Coyote Linux 2.x FAQ

This document is intended to answer questions about the most recent release of Coyote Linux, but most of it is also applicable to earlier releases in the 2.x series. The previous version of this document covers Coyote Linux 1.x, which differs from CL 2.x in many areas.

This FAQ will remain free. You can copy it, use it, even abuse it... as long as you keep a link to Coyote Linux in, on, or around it anywhere you might post it.

Previous versions of this FAQ were maintained and hosted by Canuckle and Eric J, and their efforts are greatly appreciated. This should go without saying, but Joshua Jackson deserves hearty thanks for all his work in creating Coyote Linux and continuing to enhance it, and so do the various contributors and testers over the years. Dave Cinege and the other creators of the Linux Router Project - on which Coyote was originally based - are also appreciated, even if he doesn't feel that way.
-Todd VerBeek

Updated 2 Nov 2003


For general information about what Coyote Linux is, see the official web site. For instructions on installing Coyote Linux and configuring it to work in your network environment, see the (PDF) pre-release documentation for Coyote Linux 1.4. (CL 1.4 was further modified before being released as CL 2.00.) Most of the information in that document applies to CL 2.x, with this document serving as a supplement or update of it. The Coyote Linux forums are a good resource for help. If you do not see your question or problem addressed in the documention or this FAQ, search the CL2 forum. If you still can't find an answer, please post a question in the forum, with all the pertinent information about your configuration and what you're trying to do.

Although Coyote Linux was designed to be easily installed, with little or no knowledge of Linux, much of the material in this FAQ will involve learning some of the basics of using the Linux operating system. Every effort will be made to keep this material as accessible to Linux newbies and advanced Windows users as possible.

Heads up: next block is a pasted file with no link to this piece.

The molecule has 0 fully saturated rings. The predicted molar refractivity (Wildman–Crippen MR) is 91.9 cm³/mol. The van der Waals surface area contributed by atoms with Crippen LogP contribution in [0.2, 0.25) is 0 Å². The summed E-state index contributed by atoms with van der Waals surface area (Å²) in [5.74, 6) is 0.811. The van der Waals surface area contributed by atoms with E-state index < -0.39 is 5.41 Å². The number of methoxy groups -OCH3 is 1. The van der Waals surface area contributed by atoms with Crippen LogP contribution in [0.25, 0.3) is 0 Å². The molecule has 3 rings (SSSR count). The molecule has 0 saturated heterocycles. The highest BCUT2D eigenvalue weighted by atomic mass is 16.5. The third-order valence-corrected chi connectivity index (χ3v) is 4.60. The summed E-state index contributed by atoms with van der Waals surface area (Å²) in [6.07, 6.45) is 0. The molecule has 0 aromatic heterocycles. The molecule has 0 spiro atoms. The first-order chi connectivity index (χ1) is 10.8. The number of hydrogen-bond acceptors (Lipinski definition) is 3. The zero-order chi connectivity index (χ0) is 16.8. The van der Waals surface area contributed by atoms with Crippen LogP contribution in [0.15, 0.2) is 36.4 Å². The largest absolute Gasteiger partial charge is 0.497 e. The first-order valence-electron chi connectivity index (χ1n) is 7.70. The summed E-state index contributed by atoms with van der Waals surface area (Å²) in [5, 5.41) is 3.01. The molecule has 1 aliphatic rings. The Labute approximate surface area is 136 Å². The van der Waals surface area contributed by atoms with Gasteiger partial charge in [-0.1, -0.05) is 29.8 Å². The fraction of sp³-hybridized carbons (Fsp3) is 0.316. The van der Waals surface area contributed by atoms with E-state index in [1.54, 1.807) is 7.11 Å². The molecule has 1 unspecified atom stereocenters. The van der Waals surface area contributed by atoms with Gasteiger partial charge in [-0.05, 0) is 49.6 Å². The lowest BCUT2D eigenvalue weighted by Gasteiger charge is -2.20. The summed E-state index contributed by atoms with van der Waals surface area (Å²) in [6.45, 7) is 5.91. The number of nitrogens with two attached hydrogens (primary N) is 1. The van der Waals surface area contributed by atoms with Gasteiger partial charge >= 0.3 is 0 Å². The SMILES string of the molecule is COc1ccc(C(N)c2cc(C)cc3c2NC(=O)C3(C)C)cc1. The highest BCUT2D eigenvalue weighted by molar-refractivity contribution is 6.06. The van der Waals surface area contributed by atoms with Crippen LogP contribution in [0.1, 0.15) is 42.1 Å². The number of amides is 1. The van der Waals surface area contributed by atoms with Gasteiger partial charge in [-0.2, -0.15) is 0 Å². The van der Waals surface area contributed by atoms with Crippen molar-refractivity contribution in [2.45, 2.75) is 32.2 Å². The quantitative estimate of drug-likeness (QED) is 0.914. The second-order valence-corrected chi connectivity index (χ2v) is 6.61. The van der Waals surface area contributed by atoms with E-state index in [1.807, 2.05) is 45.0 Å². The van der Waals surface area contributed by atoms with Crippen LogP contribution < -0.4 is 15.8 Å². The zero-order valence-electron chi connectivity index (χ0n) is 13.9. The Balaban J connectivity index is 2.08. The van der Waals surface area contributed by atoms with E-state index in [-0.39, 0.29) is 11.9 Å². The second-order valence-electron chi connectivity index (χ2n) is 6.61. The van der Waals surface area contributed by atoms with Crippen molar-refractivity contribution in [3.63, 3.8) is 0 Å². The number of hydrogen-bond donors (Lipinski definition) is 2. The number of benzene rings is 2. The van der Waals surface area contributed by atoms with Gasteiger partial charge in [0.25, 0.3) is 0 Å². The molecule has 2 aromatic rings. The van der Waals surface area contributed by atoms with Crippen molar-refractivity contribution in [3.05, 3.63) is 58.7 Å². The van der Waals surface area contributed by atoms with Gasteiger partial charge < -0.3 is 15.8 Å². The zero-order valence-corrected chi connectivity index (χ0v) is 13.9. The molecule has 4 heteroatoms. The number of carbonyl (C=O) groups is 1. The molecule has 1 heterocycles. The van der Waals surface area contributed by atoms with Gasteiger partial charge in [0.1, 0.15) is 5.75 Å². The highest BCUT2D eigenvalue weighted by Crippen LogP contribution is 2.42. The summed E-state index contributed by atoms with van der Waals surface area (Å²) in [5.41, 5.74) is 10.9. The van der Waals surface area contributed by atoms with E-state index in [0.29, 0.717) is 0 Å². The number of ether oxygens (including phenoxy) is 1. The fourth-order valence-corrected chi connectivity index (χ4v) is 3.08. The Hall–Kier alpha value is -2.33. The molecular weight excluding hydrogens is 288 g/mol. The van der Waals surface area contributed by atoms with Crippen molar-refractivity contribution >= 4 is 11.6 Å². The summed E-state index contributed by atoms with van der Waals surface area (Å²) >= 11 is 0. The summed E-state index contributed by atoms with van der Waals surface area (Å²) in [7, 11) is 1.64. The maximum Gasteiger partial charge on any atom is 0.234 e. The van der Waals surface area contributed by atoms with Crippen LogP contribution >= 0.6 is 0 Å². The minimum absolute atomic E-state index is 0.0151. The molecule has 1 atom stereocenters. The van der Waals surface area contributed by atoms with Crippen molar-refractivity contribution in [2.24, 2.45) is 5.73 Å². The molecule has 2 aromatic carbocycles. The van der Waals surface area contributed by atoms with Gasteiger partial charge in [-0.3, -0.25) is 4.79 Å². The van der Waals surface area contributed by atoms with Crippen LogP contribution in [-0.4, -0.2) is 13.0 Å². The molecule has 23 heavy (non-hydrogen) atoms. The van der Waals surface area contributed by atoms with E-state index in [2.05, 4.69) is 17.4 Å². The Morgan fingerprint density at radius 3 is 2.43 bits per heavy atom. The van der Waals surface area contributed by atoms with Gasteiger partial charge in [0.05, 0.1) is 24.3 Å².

You can link directly to any given question by copying the URL provided by the "" marker (like a blog permalink).


Q: What are Coyote's hardware requirements?
A: It requires a PC-standard computer with a 1.44MB diskette drive, and two supported network cards (or one network card and a modem, for dial-up use). Most of the popular ISA and PCI network cards are supported. No hard drive is used. A 486DX CPU (any speed) and 12MB or more RAM are recommended. For PPPoE or an especially fast internet connection (i.e. several Mbps), a 66MHz or faster CPU is recommended. If you plan to use any add-ons, at least 16MB of RAM is recommended. Anything more than a Pentium I and 64MB RAM is probably wasted. A working Windows (95 or later) or full-distro Linux system is needed to create the initial boot diskette, and can be handy for later modifications, but is not needed for CL operation.

Q: But what are Coyote's minimum hardware requirements?
A: A bare-bones system can be built with just a traditional motherboard (no integrated peripherals), small power supply, video card (any kind), and the aforementioned two NICS and diskette drive (and controller if not on the motherboard). A case comes in very handy. A keyboard and monitor are recommended during configuration and testing, but are optional for production use; the video card needs to stay installed, and you should configure the system BIOS not to halt on keyboard errors if you won't be leaving the keyboard attached. Serial/parallel/USB ports, hard drive controllers, etc. are all superfluous. A 386SX CPU and 8MB RAM is the bare minimum for a Coyote Linux system to boot and operate indefinitely without crashing. A 16MHz CPU should be able to keep up with the traffic demands of a typical <1Mbps internet connection. 8MB of RAM will not allow the use of any add-ons, and in fact it would be a good idea to delete (or rename) the webadmin.tgz pacakge from the boot diskette, to save RAM for the core functions of the system. NOTE: The Windows disk builder does not include the necessary software components to create a diskette that will work on a 386 or 486SX platform (i.e. no math coprocessor); you must use the Linux scripts to build a boot diskette with FPU emulation.